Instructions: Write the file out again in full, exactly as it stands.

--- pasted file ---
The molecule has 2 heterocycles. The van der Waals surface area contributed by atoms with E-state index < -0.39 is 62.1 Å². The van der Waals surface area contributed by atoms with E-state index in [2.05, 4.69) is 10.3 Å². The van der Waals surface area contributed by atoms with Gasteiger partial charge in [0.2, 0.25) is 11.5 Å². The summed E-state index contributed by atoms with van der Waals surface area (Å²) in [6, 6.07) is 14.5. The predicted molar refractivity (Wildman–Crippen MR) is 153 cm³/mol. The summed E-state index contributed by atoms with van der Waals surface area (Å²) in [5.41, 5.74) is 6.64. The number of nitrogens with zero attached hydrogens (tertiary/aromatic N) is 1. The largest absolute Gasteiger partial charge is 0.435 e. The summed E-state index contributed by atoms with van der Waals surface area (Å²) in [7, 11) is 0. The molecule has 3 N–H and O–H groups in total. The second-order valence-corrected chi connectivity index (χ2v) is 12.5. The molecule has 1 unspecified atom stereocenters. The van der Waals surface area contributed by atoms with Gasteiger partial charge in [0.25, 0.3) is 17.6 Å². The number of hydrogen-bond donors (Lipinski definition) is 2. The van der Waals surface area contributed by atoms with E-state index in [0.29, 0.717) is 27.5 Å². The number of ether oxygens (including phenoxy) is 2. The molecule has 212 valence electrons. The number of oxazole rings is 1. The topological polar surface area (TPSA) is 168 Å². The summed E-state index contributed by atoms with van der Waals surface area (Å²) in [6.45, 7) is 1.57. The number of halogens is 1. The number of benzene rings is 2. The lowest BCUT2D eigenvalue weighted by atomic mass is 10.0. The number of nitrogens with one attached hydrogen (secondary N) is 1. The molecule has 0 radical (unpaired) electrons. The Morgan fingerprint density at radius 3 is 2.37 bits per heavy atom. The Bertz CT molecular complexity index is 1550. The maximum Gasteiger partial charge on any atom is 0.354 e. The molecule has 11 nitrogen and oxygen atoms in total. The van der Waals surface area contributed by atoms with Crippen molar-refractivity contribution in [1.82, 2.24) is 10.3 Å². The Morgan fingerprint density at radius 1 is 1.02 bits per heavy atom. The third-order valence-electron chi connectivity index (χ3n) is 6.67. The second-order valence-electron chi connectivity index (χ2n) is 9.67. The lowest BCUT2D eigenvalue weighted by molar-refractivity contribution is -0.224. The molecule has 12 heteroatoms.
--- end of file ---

The molecule has 2 heterocycles. The van der Waals surface area contributed by atoms with E-state index < -0.39 is 62.1 Å². The van der Waals surface area contributed by atoms with E-state index in [2.05, 4.69) is 10.3 Å². The van der Waals surface area contributed by atoms with Gasteiger partial charge in [0.2, 0.25) is 11.5 Å². The summed E-state index contributed by atoms with van der Waals surface area (Å²) in [6, 6.07) is 14.5. The predicted molar refractivity (Wildman–Crippen MR) is 153 cm³/mol. The summed E-state index contributed by atoms with van der Waals surface area (Å²) in [5.41, 5.74) is 6.64. The number of nitrogens with zero attached hydrogens (tertiary/aromatic N) is 1. The largest absolute Gasteiger partial charge is 0.435 e. The summed E-state index contributed by atoms with van der Waals surface area (Å²) in [7, 11) is 0. The molecule has 3 N–H and O–H groups in total. The second-order valence-corrected chi connectivity index (χ2v) is 12.5. The molecule has 1 unspecified atom stereocenters. The van der Waals surface area contributed by atoms with Gasteiger partial charge in [0.25, 0.3) is 17.6 Å². The number of hydrogen-bond donors (Lipinski definition) is 2. The van der Waals surface area contributed by atoms with E-state index in [0.29, 0.717) is 27.5 Å². The number of ether oxygens (including phenoxy) is 2. The molecule has 212 valence electrons. The number of oxazole rings is 1. The topological polar surface area (TPSA) is 168 Å². The summed E-state index contributed by atoms with van der Waals surface area (Å²) in [6.45, 7) is 1.57. The number of halogens is 1. The number of benzene rings is 2. The lowest BCUT2D eigenvalue weighted by atomic mass is 10.0. The number of nitrogens with one attached hydrogen (secondary N) is 1. The molecule has 0 radical (unpaired) electrons. The Morgan fingerprint density at radius 3 is 2.37 bits per heavy atom. The Bertz CT molecular complexity index is 1550. The maximum Gasteiger partial charge on any atom is 0.354 e. The molecule has 11 nitrogen and oxygen atoms in total. The van der Waals surface area contributed by atoms with Crippen molar-refractivity contribution in [1.82, 2.24) is 10.3 Å². The Morgan fingerprint density at radius 1 is 1.02 bits per heavy atom. The third-order valence-electron chi connectivity index (χ3n) is 6.67. The second-order valence-electron chi connectivity index (χ2n) is 9.67. The lowest BCUT2D eigenvalue weighted by molar-refractivity contribution is -0.224. The molecule has 12 heteroatoms.